Why is UPenn hosting a festival of antisemites?


While this gathering was ostensibly formed to uplift Palestinian creatives and artists, it has faced backlash for its suspect speaker lineup of known antisemites. While this gathering was ostensibly formed to uplift Palestinian creatives and artists, it has faced backlash for its suspect speaker lineup of known antisemites.

Most notably, British musician and Pink Floyd co-founder Roger Waters is set to speak despite his recurring antisemitic rhetoric and actions. Waters, for example, has a long history of using antisemitic images and comparing Israel with Nazi Germany. It has become so abhorrent that after a May show in which Waters dressed in a Nazi-style uniform, the State Department released a statement alleging that his performance had “minimized the Holocaust,” also noting Waters’ “long track record of using antisemitic tropes.”

Another participant is Marc Lamont Hill, who gained notoriety for being fired from CNN after he gave a speech calling for a “free Palestine from the river to the sea” — an antisemitic chant used to call for the destruction of Israel. Waters and Hill are not Palestinians, so it is unclear why they would attend an event that was ostensibly devoted to Palestinian writers.

Salman Abusitta is also a speaker at the event, and he has an antisemitic past. The primary organizer of the festival, Susan Abulhawa also has antisemitic tendencies. For example, she tweeted that Israel is “worse than Nazis,” and that she “takes comfort in knowing” that the Jewish state will eventually be “wiped off the map.”

Questions have furthermore been raised about the funders for the conference. One of the conference sponsors, Islamic Relief USA (which is part of Islamic Relief Worldwide), has been condemned by the State Department for its antisemitic remarks and attitudes. It has been suspected that the organization is funding Hamas terrorist activity.

Unsurprisingly, the festival has received backlash from the Jewish community, UPenn students, and alumni. Notably, Rep. Josh Gottheimer (D-N.J.) penned a letter urging his alma mater to disinvite the antisemites.

In response, UPenn President Elizabeth Magill released a statement condemning antisemitism while simultaneously acknowledging that several of the festival speakers “have a documented and troubling history of engaging in antisemitism.” Even further, Magill privately emailed a trustee that some of the speakers are “misaligned with the festival’s stated purpose.” Yet, despite these known concerns, the private university has done nothing to have the antisemitic speakers disinvited from campus.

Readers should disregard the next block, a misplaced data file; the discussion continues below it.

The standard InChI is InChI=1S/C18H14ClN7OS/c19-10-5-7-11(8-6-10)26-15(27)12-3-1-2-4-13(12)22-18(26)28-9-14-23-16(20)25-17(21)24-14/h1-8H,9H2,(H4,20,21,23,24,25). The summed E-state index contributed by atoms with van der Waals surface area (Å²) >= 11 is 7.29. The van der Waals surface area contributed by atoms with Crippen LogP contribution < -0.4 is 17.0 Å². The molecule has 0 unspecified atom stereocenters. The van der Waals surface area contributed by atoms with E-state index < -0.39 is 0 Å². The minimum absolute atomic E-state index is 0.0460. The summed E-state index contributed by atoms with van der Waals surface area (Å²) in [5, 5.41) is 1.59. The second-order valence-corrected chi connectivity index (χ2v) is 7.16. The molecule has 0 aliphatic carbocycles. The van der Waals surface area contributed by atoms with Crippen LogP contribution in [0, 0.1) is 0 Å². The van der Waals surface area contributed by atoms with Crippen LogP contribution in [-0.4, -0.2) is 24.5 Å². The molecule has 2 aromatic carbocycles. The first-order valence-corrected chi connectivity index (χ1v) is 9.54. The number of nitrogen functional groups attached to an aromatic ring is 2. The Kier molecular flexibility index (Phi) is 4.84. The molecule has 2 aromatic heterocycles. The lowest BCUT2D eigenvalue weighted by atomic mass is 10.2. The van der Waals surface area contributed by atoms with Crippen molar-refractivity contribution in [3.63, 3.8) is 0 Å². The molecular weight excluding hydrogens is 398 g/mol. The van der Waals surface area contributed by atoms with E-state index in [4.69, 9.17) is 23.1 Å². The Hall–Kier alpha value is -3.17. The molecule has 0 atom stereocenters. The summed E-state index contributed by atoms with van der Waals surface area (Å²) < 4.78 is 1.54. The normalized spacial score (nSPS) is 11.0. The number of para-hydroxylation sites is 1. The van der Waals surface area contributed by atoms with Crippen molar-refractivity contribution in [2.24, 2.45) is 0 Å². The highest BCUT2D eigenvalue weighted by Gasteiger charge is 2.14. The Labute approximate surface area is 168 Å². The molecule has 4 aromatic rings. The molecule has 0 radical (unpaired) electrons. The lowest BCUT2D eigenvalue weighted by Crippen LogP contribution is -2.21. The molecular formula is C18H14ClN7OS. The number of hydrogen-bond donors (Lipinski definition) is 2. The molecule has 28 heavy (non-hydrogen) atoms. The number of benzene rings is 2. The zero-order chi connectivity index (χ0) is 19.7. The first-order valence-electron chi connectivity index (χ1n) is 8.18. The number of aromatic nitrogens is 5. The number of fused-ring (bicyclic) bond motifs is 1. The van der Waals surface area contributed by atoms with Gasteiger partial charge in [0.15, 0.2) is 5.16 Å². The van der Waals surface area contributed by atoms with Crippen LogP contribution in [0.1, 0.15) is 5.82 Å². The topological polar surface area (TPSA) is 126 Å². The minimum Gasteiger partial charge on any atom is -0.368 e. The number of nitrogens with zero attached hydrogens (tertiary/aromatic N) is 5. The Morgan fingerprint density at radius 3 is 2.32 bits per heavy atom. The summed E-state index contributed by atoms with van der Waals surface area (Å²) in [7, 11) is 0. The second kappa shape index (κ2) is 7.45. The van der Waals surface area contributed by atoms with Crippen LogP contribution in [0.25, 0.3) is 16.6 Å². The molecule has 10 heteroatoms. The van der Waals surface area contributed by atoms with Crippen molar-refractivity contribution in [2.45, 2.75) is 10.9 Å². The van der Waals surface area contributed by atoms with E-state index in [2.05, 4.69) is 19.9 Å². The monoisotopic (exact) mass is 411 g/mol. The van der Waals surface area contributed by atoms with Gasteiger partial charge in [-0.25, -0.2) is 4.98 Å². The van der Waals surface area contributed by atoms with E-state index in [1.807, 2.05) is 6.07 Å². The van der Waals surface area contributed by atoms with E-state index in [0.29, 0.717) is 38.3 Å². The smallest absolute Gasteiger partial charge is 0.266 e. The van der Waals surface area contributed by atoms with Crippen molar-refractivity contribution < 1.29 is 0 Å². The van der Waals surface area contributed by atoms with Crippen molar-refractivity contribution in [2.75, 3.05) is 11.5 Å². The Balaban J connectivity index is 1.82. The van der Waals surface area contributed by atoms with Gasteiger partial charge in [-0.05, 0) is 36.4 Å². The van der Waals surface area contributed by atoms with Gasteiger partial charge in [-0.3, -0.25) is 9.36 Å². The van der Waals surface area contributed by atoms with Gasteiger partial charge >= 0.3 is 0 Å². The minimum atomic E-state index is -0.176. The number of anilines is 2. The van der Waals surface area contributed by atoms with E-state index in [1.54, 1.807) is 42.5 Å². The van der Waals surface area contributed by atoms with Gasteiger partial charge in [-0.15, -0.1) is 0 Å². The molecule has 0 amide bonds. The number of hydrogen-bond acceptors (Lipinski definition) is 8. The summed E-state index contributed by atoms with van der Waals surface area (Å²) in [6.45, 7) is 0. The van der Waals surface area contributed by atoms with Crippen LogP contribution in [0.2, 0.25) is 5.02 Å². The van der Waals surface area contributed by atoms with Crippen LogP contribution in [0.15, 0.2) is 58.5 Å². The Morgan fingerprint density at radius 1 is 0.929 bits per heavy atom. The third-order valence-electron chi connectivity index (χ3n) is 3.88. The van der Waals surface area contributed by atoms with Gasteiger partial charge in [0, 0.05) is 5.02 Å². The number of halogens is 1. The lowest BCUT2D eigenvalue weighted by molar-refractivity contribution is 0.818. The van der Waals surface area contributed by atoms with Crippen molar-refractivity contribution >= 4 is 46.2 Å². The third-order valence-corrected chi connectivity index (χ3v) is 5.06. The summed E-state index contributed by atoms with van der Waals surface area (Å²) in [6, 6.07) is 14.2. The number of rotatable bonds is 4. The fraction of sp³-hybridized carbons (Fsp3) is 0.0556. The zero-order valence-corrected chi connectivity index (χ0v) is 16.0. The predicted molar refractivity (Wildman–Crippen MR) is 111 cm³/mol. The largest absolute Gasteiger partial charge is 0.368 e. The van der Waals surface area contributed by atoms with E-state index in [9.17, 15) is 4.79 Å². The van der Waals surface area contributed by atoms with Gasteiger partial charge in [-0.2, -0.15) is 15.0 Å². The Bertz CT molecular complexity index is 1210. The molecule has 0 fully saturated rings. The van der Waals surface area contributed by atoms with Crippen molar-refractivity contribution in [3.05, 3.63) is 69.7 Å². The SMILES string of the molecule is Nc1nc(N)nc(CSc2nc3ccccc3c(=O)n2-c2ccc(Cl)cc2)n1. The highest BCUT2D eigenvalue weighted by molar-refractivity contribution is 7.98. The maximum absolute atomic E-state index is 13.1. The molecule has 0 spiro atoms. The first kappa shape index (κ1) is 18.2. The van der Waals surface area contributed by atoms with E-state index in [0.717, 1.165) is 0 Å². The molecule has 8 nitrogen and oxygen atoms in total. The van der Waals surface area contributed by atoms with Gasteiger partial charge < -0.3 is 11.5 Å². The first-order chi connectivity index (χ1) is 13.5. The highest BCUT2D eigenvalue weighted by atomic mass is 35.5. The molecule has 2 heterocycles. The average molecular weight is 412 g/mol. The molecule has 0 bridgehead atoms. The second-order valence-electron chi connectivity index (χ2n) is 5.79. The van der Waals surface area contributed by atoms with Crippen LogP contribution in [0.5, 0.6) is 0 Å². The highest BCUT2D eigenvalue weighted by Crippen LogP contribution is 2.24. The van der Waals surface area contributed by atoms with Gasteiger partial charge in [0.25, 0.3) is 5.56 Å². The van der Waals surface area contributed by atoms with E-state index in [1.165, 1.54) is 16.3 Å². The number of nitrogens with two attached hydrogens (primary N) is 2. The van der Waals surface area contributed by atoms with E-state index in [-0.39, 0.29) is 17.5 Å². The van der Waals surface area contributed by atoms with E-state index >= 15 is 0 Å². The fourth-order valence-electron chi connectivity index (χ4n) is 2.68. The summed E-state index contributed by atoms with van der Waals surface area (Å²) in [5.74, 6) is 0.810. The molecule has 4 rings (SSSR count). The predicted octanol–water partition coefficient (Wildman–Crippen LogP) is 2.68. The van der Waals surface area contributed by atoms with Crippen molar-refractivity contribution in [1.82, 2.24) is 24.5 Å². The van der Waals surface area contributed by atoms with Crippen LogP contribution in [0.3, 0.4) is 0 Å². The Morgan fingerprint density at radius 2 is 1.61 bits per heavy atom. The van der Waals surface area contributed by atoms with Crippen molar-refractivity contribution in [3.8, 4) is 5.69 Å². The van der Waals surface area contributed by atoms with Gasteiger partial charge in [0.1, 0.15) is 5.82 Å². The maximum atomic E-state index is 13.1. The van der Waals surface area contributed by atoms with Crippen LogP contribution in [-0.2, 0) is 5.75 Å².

An event truly designed to celebrate the cultural impact of Palestinian writers and artists would be valuable, just as it is important for a university to be a vehicle for the free exchange of even controversial ideas. There is a difference between a festival that spreads antisemitism under the guise a cultural event and one that is intended to incite hatred and antisemitism. This is especially true for Jewish students. Education requires students to feel the discomfort of being challenged intellectually, but students should not be paying thousands of dollars a semester to have their protected identity persecuted.

Moreover, beyond a moral obligation, universities also have a legal responsibility to protect Jewish students under a still-standing executive order by President Trump that expanded Title VI to include the most egregious forms of anti-Israel-based antisemitism.

Regardless of the law, though, it should trouble taxpayers to know that UPenn is allowing this antisemitic hate-fest to go on while simultaneously receiving nearly $800 million a year in public funds. Public funds should be withheld from private institutions who engage in anti-American programming. UPenn, like many American universities, is proud of its diversity, inclusion, and equity initiatives, as well as its strict stance on intolerance. Perhaps it should start living up to these ideals instead of treating its Jewish students as second-class citizens, less worthy than others of protection.

Alex Blecker is a freelance writer in Atlanta.

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